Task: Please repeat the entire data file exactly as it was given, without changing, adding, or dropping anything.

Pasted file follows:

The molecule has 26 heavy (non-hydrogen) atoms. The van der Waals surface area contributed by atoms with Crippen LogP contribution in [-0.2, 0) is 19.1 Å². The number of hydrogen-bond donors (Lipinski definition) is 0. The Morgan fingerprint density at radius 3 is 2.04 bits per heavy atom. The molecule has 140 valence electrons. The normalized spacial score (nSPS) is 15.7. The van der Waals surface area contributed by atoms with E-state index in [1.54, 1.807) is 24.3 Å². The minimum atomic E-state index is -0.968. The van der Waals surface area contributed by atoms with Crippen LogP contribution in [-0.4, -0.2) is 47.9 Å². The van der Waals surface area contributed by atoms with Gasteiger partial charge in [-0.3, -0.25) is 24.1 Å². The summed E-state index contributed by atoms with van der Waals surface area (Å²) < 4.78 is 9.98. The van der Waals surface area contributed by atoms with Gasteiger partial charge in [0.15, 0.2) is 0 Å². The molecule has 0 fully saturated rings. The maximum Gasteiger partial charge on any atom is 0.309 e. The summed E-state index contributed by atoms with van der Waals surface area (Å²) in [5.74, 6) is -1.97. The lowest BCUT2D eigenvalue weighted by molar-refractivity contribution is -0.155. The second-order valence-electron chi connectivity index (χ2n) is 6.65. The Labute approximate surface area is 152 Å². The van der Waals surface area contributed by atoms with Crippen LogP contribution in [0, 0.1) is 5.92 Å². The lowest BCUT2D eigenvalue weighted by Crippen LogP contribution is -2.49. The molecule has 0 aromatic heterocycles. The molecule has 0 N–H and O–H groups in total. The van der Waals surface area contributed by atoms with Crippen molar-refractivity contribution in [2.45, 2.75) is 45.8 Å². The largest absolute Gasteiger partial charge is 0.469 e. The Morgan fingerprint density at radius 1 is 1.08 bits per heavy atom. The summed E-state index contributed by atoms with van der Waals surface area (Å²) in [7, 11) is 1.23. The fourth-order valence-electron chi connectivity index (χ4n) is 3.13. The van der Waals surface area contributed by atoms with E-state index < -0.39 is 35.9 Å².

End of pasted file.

The molecule has 26 heavy (non-hydrogen) atoms. The van der Waals surface area contributed by atoms with Crippen LogP contribution in [-0.2, 0) is 19.1 Å². The number of hydrogen-bond donors (Lipinski definition) is 0. The Morgan fingerprint density at radius 3 is 2.04 bits per heavy atom. The molecule has 140 valence electrons. The normalized spacial score (nSPS) is 15.7. The van der Waals surface area contributed by atoms with E-state index in [1.54, 1.807) is 24.3 Å². The minimum atomic E-state index is -0.968. The van der Waals surface area contributed by atoms with Crippen LogP contribution in [-0.4, -0.2) is 47.9 Å². The van der Waals surface area contributed by atoms with Gasteiger partial charge in [-0.3, -0.25) is 24.1 Å². The summed E-state index contributed by atoms with van der Waals surface area (Å²) < 4.78 is 9.98. The van der Waals surface area contributed by atoms with Gasteiger partial charge in [0.15, 0.2) is 0 Å². The molecule has 0 fully saturated rings. The maximum Gasteiger partial charge on any atom is 0.309 e. The summed E-state index contributed by atoms with van der Waals surface area (Å²) in [5.74, 6) is -1.97. The lowest BCUT2D eigenvalue weighted by molar-refractivity contribution is -0.155. The second-order valence-electron chi connectivity index (χ2n) is 6.65. The Labute approximate surface area is 152 Å². The van der Waals surface area contributed by atoms with Crippen LogP contribution in [0, 0.1) is 5.92 Å². The lowest BCUT2D eigenvalue weighted by Crippen LogP contribution is -2.49. The molecule has 0 aromatic heterocycles. The molecule has 0 N–H and O–H groups in total. The van der Waals surface area contributed by atoms with Crippen molar-refractivity contribution in [2.45, 2.75) is 45.8 Å². The largest absolute Gasteiger partial charge is 0.469 e. The Morgan fingerprint density at radius 1 is 1.08 bits per heavy atom. The summed E-state index contributed by atoms with van der Waals surface area (Å²) in [7, 11) is 1.23. The fourth-order valence-electron chi connectivity index (χ4n) is 3.13. The van der Waals surface area contributed by atoms with E-state index < -0.39 is 35.9 Å².